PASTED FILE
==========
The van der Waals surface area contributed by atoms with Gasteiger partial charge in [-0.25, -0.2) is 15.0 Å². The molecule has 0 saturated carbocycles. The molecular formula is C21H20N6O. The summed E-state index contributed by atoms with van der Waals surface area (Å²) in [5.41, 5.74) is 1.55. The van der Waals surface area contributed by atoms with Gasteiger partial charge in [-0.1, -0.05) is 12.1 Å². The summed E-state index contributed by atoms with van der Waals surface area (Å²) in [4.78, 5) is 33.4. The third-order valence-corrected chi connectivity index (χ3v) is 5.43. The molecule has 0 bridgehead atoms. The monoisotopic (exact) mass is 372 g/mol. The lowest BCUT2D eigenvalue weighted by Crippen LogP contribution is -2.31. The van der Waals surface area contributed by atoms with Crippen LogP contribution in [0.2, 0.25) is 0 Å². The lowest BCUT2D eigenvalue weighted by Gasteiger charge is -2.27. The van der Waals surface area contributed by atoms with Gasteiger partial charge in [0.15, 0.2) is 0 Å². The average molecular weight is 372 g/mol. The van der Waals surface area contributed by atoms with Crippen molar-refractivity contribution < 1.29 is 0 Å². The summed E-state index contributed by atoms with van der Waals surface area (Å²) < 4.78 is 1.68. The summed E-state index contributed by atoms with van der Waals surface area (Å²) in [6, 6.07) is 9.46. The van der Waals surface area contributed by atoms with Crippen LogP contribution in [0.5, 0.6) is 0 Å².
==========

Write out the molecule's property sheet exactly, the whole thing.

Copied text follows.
The van der Waals surface area contributed by atoms with Gasteiger partial charge in [-0.25, -0.2) is 15.0 Å². The molecule has 0 saturated carbocycles. The molecular formula is C21H20N6O. The summed E-state index contributed by atoms with van der Waals surface area (Å²) in [5.41, 5.74) is 1.55. The van der Waals surface area contributed by atoms with Gasteiger partial charge in [-0.1, -0.05) is 12.1 Å². The summed E-state index contributed by atoms with van der Waals surface area (Å²) in [4.78, 5) is 33.4. The third-order valence-corrected chi connectivity index (χ3v) is 5.43. The molecule has 0 bridgehead atoms. The monoisotopic (exact) mass is 372 g/mol. The lowest BCUT2D eigenvalue weighted by Crippen LogP contribution is -2.31. The van der Waals surface area contributed by atoms with Crippen LogP contribution in [0.2, 0.25) is 0 Å². The lowest BCUT2D eigenvalue weighted by Gasteiger charge is -2.27. The van der Waals surface area contributed by atoms with Gasteiger partial charge in [0.15, 0.2) is 0 Å². The average molecular weight is 372 g/mol. The van der Waals surface area contributed by atoms with Crippen molar-refractivity contribution < 1.29 is 0 Å². The summed E-state index contributed by atoms with van der Waals surface area (Å²) < 4.78 is 1.68. The summed E-state index contributed by atoms with van der Waals surface area (Å²) in [6, 6.07) is 9.46. The van der Waals surface area contributed by atoms with Crippen LogP contribution in [0.5, 0.6) is 0 Å².